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DOE releases final report from 6-year national fuel cell vehicle demo; key targets met, with twice the efficiency of today’s gasoline vehicles

18 July 2012

The US Department of Energy (DOE) released the final report from its National Renewable Energy Laboratory (NREL) for a technology validation project that collected data from more than 180 fuel cell electric vehicles over six years (early 2005 through September 2011). These vehicles made more than 500,000 trips and traveled 3.6 million miles, completing more than 33,000 fill-ups at hydrogen fueling stations across the country.

The project—the Controlled Hydrogen Fleet and Infrastructure Validation and Demonstration Project, also referred to as the National Fuel Cell Electric Vehicle (FCEV) Learning Demonstration—met its key technical targets, the NREL report said. NREL also found that these early fuel cell vehicles achieved more than twice the efficiency of today’s gasoline vehicles.

The NREL report said that baseline data from the demonstration teams in 2006 showed a range of net system efficiency from 51% to 58% for first-generation (Gen 1) systems, which was very close to the target. Second-generation (Gen 2) vehicles showed an efficiency of 53% to 59% at quarter-power, within one percentage point of the target.

In 2009, NREL expanded this CDP to include a comparison of the efficiency at full power, for which DOE’s target was 50% net system efficiency. The data show first-generation systems as having 30% to 54% efficiency at full power while second-generation systems have 42% to 53% efficiency, exceeding the 50% target.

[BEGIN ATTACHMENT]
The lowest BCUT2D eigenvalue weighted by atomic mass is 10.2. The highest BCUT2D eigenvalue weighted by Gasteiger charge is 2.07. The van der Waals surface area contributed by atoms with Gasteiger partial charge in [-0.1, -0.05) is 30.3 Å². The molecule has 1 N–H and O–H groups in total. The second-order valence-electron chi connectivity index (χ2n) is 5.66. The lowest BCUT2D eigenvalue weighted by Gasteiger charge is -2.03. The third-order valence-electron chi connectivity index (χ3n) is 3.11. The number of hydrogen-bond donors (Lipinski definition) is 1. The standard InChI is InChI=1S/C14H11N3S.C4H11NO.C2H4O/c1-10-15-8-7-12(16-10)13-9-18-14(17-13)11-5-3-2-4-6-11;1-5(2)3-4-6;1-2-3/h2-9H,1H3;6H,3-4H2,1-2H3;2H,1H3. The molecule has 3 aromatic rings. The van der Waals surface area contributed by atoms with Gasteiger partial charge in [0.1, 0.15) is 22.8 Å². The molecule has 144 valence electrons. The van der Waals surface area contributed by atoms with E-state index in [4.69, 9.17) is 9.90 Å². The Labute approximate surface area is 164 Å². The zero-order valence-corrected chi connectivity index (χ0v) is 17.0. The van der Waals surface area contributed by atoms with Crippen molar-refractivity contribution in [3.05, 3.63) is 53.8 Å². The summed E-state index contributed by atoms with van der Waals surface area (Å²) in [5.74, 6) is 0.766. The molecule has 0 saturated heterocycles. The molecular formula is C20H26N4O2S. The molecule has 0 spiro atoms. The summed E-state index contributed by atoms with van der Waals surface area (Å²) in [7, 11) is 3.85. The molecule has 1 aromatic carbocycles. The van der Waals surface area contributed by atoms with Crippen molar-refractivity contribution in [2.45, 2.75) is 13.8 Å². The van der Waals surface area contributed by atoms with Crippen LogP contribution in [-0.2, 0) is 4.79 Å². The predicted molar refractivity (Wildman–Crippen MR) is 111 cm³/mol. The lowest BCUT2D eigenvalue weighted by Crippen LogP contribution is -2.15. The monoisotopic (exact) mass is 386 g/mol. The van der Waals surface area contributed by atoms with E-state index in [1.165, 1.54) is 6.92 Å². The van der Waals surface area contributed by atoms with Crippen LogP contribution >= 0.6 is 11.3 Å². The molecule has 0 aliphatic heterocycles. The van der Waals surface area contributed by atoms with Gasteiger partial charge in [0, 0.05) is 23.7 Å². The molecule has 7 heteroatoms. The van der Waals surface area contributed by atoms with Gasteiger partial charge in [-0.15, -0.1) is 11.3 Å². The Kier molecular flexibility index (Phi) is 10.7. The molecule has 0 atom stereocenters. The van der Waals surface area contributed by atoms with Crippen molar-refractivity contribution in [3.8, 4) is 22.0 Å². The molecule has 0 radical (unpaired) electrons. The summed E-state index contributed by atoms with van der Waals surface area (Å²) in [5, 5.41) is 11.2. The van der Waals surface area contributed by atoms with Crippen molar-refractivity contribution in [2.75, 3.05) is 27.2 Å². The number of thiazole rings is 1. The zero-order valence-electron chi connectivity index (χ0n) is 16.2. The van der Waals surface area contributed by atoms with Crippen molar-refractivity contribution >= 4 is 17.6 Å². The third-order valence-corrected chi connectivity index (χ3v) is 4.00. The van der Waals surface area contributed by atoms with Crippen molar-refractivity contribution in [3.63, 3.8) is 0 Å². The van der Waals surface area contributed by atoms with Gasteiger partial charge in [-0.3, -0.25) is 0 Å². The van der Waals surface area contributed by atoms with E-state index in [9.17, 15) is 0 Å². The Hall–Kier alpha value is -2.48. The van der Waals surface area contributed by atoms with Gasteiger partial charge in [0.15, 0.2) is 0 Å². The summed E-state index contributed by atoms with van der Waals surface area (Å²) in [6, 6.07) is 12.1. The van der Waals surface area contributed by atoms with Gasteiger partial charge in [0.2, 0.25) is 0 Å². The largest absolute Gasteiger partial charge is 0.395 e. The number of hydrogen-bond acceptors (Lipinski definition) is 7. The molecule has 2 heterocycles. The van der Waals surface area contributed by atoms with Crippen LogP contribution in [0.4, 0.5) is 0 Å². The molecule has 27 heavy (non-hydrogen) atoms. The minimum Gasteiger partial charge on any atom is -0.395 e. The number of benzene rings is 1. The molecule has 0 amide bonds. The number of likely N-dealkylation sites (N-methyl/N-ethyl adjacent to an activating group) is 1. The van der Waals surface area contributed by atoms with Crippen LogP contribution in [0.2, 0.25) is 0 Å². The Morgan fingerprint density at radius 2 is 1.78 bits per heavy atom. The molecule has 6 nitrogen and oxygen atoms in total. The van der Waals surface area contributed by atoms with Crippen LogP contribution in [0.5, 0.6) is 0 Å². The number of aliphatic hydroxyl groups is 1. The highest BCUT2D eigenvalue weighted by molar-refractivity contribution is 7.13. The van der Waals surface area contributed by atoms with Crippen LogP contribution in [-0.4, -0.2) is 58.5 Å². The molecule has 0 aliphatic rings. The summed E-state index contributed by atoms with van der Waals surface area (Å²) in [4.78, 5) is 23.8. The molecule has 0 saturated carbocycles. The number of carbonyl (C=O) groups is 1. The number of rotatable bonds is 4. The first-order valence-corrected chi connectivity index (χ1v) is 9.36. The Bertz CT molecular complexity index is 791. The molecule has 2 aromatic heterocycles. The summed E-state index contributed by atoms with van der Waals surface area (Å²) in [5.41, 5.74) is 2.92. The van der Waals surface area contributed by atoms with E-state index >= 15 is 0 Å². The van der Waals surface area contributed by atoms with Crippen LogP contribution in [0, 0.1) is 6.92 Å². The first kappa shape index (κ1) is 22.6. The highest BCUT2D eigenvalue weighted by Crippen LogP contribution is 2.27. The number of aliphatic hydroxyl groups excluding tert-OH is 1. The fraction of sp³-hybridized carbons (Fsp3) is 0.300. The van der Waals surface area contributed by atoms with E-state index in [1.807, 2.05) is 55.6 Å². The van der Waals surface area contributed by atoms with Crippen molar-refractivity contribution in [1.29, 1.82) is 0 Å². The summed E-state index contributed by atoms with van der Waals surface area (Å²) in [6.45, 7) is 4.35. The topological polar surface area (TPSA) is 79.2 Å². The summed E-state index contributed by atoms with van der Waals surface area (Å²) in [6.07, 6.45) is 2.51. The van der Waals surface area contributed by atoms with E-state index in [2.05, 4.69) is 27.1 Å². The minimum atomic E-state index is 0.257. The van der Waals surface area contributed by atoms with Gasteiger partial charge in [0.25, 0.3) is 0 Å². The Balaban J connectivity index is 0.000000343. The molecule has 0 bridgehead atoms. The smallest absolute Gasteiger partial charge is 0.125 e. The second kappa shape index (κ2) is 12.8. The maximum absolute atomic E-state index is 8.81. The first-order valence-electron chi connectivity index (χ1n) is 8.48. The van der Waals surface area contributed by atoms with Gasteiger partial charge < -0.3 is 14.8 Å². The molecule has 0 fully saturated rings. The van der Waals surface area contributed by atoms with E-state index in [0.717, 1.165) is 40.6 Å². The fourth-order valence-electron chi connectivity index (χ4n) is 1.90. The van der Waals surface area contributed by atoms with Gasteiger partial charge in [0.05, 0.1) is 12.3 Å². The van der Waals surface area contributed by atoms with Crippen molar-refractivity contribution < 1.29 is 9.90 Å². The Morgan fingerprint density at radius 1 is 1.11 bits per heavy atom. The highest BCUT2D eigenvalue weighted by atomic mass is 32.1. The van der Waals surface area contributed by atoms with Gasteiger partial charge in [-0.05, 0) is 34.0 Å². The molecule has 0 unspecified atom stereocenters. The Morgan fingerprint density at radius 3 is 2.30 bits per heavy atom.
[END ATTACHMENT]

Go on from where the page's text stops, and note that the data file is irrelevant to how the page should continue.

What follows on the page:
...this project has exceeded the expectations established in 2003 by DOE, with all of the key targets being achieved except for on-site hydrogen production cost, which would have been difficult to demonstrate through this project because the hydrogen stations were not designed, constructed, and utilized as full scale, commercial stations.

—Final Report

The Learning Demonstration project began in 2004 when DOE competitively selected four automaker and energy partner teams. (Daimler and BP; GM and Shell; Chevron, UTC Power and Hyundai-Kia; and Ford and BP.) Two of the four original OEM and energy partner teams concluded their projects on schedule (based on the original five-year planned project duration) and provided their last data at the end of 2009, while two of the vehicle OEMs and Air Products extended their projects and provided data to NREL for another two years.